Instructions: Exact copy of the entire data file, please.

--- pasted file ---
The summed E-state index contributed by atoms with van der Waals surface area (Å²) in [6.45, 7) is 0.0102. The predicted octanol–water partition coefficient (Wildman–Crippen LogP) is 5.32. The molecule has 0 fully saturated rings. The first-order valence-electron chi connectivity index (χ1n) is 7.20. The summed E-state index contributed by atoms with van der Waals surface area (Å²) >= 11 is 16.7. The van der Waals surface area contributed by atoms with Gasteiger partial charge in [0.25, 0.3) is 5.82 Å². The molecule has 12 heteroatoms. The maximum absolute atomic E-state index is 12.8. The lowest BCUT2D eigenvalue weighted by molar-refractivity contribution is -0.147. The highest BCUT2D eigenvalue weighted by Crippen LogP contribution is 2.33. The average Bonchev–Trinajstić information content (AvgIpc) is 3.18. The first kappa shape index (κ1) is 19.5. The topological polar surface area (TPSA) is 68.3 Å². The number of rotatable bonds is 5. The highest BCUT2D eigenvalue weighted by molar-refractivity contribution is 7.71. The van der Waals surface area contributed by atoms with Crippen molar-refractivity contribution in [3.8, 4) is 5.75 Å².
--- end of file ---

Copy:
The summed E-state index contributed by atoms with van der Waals surface area (Å²) in [6.45, 7) is 0.0102. The predicted octanol–water partition coefficient (Wildman–Crippen LogP) is 5.32. The molecule has 0 fully saturated rings. The first-order valence-electron chi connectivity index (χ1n) is 7.20. The summed E-state index contributed by atoms with van der Waals surface area (Å²) >= 11 is 16.7. The van der Waals surface area contributed by atoms with Gasteiger partial charge in [0.25, 0.3) is 5.82 Å². The molecule has 12 heteroatoms. The maximum absolute atomic E-state index is 12.8. The lowest BCUT2D eigenvalue weighted by molar-refractivity contribution is -0.147. The highest BCUT2D eigenvalue weighted by Crippen LogP contribution is 2.33. The average Bonchev–Trinajstić information content (AvgIpc) is 3.18. The first kappa shape index (κ1) is 19.5. The topological polar surface area (TPSA) is 68.3 Å². The number of rotatable bonds is 5. The highest BCUT2D eigenvalue weighted by molar-refractivity contribution is 7.71. The van der Waals surface area contributed by atoms with Crippen molar-refractivity contribution in [3.8, 4) is 5.75 Å².